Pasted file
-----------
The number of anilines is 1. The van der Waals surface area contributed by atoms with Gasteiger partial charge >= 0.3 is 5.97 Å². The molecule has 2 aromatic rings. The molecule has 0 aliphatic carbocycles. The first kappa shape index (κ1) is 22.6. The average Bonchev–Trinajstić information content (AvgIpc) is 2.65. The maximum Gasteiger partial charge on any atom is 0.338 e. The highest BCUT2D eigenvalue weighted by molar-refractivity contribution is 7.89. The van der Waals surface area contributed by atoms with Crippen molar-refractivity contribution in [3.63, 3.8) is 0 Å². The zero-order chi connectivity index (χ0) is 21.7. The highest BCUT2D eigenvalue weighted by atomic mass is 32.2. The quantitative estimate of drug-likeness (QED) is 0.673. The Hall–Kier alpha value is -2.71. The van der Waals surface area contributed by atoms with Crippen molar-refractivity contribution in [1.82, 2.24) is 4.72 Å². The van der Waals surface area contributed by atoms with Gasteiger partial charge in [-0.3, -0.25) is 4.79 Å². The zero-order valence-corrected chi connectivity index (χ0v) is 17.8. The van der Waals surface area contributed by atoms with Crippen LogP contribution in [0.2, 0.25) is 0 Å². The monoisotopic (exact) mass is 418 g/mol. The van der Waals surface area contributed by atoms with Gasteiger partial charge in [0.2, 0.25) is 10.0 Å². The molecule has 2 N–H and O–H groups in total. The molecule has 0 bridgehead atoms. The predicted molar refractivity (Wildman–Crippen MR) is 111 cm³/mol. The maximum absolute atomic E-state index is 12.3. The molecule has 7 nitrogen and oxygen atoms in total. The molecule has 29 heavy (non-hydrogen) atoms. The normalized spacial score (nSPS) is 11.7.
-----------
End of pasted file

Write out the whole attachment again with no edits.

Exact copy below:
The number of anilines is 1. The van der Waals surface area contributed by atoms with Gasteiger partial charge >= 0.3 is 5.97 Å². The molecule has 2 aromatic rings. The molecule has 0 aliphatic carbocycles. The first kappa shape index (κ1) is 22.6. The average Bonchev–Trinajstić information content (AvgIpc) is 2.65. The maximum Gasteiger partial charge on any atom is 0.338 e. The highest BCUT2D eigenvalue weighted by molar-refractivity contribution is 7.89. The van der Waals surface area contributed by atoms with Crippen molar-refractivity contribution in [3.63, 3.8) is 0 Å². The zero-order chi connectivity index (χ0) is 21.7. The highest BCUT2D eigenvalue weighted by atomic mass is 32.2. The quantitative estimate of drug-likeness (QED) is 0.673. The Hall–Kier alpha value is -2.71. The van der Waals surface area contributed by atoms with Crippen molar-refractivity contribution in [1.82, 2.24) is 4.72 Å². The van der Waals surface area contributed by atoms with Gasteiger partial charge in [-0.3, -0.25) is 4.79 Å². The zero-order valence-corrected chi connectivity index (χ0v) is 17.8. The van der Waals surface area contributed by atoms with Crippen LogP contribution in [0.2, 0.25) is 0 Å². The monoisotopic (exact) mass is 418 g/mol. The van der Waals surface area contributed by atoms with Gasteiger partial charge in [0.2, 0.25) is 10.0 Å². The molecule has 2 N–H and O–H groups in total. The molecule has 0 bridgehead atoms. The predicted molar refractivity (Wildman–Crippen MR) is 111 cm³/mol. The maximum absolute atomic E-state index is 12.3. The molecule has 7 nitrogen and oxygen atoms in total. The molecule has 29 heavy (non-hydrogen) atoms. The normalized spacial score (nSPS) is 11.7.